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Wyoming Supreme Court Upholds Dismissal In Disney Heir Lawsuit

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By Jim Angell, Cowboy State Daily

A lawsuit filed by the grandson of Walt Disney over the disposition of land in Teton County should be decided in California, Wyoming’s Supreme Court has ruled.

The court on Wednesday turned down Brad Lund in his attempt to have a lawsuit over the sale of a plot of land known as Eagle South Fork Ranch near Wilson heard in Teton County.

Justices unanimously upheld a state district court’s ruling that justice would be better served if Lund’s challenge was heard in a California court rather than one in Wyoming.

“The district court did not abuse its discretion in concluding that the California court was an available and adequate alternate forum,” said the ruling written by Chief Justice Kate Fox.

The ruling is the latest in a long series of legal battles between Lund, his sister Michelle Lund and the trustees for both of the trusts maintained for the two.

Brad and Michelle Lund are the children of Sharon Disney-Lund, the daughter of Walt Disney.

Their father bought the 110-acre ranch and after their mother’s death, the ranch was placed in residuary trusts for the two children, with each trust owning 50% of the land.

According to the ruling, since 2009, Brad Lund and the trustees have been involved in a lawsuit in California probate court over numerous elements of the trust, including ways assets should be divided between the trusts of Brad and Michelle.

In 2019, trustees agreed to let Bradford buy his sister’s interest in the Eagle South Fork Ranch for $9.7 million rather than sell the land to an outside party.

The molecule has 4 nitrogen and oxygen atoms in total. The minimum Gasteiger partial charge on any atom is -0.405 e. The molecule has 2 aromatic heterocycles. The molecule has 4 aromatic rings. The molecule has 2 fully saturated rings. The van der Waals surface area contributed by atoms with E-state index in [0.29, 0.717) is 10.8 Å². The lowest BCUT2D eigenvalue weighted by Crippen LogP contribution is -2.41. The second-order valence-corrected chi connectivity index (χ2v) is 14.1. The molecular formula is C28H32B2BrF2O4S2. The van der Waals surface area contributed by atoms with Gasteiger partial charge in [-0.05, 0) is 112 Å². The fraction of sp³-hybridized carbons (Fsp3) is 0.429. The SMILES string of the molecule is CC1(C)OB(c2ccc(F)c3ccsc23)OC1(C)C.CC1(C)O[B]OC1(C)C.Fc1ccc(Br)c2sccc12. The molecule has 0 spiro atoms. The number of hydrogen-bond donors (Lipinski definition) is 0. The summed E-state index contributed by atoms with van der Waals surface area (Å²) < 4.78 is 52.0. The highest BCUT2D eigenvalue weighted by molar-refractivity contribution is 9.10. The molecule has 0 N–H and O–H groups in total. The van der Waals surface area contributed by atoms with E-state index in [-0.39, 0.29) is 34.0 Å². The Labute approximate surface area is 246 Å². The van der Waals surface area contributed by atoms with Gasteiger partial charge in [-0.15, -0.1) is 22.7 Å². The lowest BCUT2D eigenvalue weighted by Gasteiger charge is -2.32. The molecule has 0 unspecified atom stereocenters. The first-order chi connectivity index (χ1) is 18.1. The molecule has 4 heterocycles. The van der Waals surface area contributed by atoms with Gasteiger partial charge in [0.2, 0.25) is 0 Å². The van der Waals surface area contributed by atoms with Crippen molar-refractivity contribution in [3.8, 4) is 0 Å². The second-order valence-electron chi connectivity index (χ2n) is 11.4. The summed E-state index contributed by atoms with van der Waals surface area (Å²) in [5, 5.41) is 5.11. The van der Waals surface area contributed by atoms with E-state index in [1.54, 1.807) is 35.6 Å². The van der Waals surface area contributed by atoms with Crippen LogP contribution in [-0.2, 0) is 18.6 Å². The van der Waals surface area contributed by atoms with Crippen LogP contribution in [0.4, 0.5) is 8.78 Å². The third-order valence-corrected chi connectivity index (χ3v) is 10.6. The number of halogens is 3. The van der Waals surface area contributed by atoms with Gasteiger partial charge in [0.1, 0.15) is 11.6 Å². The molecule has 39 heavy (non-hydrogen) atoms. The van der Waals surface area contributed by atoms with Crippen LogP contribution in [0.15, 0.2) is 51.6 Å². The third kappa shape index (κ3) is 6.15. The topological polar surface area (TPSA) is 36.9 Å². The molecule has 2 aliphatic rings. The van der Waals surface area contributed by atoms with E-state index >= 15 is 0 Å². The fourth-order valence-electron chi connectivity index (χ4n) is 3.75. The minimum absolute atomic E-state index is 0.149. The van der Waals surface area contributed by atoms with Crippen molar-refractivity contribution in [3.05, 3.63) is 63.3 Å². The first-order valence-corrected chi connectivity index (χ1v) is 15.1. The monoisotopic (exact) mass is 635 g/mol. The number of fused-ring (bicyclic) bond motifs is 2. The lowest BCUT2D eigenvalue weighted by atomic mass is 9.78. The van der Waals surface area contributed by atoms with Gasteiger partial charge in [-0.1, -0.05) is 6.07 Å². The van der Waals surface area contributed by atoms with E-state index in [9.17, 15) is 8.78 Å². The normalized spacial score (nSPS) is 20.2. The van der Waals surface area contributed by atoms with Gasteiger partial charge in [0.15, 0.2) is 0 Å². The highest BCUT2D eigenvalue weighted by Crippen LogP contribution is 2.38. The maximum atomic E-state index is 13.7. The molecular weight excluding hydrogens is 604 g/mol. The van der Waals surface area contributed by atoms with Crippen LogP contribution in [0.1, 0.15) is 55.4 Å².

In September 2020, the trustees announced they had received an offer of $35 million for the property, which they intended to accept. Michelle withdrew her consent to her brother’s purchase of the land.

Brad then filed a complaint against his sister and the trustees in state district court in Teton County, saying they breached the terms of an agreement for the purchase of the land.

The trustees and Michelle asked that the lawsuit be dismissed because all of the other legal actions surrounding the trusts were taking part in California.

The state district court granted the request and Brad challenged it to the Wyoming Supreme Court, saying the action involved a Wyoming property, so it made sense to hear the challenge in Wyoming.

But the Supreme Court which agreed it made more sense to pursue legal action in California because it was actually part of a larger probate case in that state.

“The California court has an extensive history with these parties and their trust disputes, and the district court reasonably concluded that the more efficient course was to have that court preside over this dispute as well,” the ruling said.

In addition, all of the parties, witnesses and evidence in the case are located outside of Wyoming, the ruling said.

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Wyoming Supreme Court To Hear Arguments In Disney Ranch Sale

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By Ellen Fike, Cowboy State Daily